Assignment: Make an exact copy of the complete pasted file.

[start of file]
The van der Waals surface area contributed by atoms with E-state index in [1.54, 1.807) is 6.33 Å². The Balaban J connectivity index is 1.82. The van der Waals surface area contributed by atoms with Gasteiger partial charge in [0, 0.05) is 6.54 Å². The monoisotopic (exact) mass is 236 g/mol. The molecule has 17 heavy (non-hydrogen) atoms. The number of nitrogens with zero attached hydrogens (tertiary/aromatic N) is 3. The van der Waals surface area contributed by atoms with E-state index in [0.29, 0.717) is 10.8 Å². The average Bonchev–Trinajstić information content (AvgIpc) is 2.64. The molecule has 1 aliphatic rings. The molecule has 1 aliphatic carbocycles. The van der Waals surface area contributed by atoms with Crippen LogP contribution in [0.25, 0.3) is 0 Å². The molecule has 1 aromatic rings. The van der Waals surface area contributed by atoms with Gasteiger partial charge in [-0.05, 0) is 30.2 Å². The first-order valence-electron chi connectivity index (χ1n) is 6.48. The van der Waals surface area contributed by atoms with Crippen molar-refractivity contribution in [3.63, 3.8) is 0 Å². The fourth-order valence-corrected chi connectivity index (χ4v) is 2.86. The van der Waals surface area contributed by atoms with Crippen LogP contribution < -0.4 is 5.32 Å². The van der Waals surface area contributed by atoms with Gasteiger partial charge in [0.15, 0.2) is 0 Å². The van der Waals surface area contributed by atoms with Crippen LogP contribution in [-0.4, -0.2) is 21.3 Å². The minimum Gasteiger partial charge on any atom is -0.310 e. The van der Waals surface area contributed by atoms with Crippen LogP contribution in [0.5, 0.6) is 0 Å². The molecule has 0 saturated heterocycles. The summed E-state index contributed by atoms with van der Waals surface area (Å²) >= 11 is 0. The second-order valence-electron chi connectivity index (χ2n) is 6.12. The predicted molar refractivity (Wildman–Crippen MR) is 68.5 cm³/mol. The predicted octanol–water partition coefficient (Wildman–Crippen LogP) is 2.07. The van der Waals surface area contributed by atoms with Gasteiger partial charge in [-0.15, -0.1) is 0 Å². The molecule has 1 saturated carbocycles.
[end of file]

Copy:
The van der Waals surface area contributed by atoms with E-state index in [1.54, 1.807) is 6.33 Å². The Balaban J connectivity index is 1.82. The van der Waals surface area contributed by atoms with Gasteiger partial charge in [0, 0.05) is 6.54 Å². The monoisotopic (exact) mass is 236 g/mol. The molecule has 17 heavy (non-hydrogen) atoms. The number of nitrogens with zero attached hydrogens (tertiary/aromatic N) is 3. The van der Waals surface area contributed by atoms with E-state index in [0.29, 0.717) is 10.8 Å². The average Bonchev–Trinajstić information content (AvgIpc) is 2.64. The molecule has 1 aliphatic rings. The molecule has 1 aliphatic carbocycles. The van der Waals surface area contributed by atoms with Crippen LogP contribution in [0.25, 0.3) is 0 Å². The molecule has 1 aromatic rings. The van der Waals surface area contributed by atoms with Gasteiger partial charge in [-0.05, 0) is 30.2 Å². The first-order valence-electron chi connectivity index (χ1n) is 6.48. The van der Waals surface area contributed by atoms with Crippen molar-refractivity contribution in [3.63, 3.8) is 0 Å². The fourth-order valence-corrected chi connectivity index (χ4v) is 2.86. The van der Waals surface area contributed by atoms with Crippen LogP contribution < -0.4 is 5.32 Å². The van der Waals surface area contributed by atoms with Gasteiger partial charge in [0.15, 0.2) is 0 Å². The van der Waals surface area contributed by atoms with Crippen LogP contribution in [-0.4, -0.2) is 21.3 Å². The minimum Gasteiger partial charge on any atom is -0.310 e. The van der Waals surface area contributed by atoms with Crippen LogP contribution in [0.5, 0.6) is 0 Å². The molecule has 0 saturated heterocycles. The summed E-state index contributed by atoms with van der Waals surface area (Å²) >= 11 is 0. The second-order valence-electron chi connectivity index (χ2n) is 6.12. The predicted molar refractivity (Wildman–Crippen MR) is 68.5 cm³/mol. The predicted octanol–water partition coefficient (Wildman–Crippen LogP) is 2.07. The van der Waals surface area contributed by atoms with Gasteiger partial charge in [-0.15, -0.1) is 0 Å². The molecule has 1 saturated carbocycles.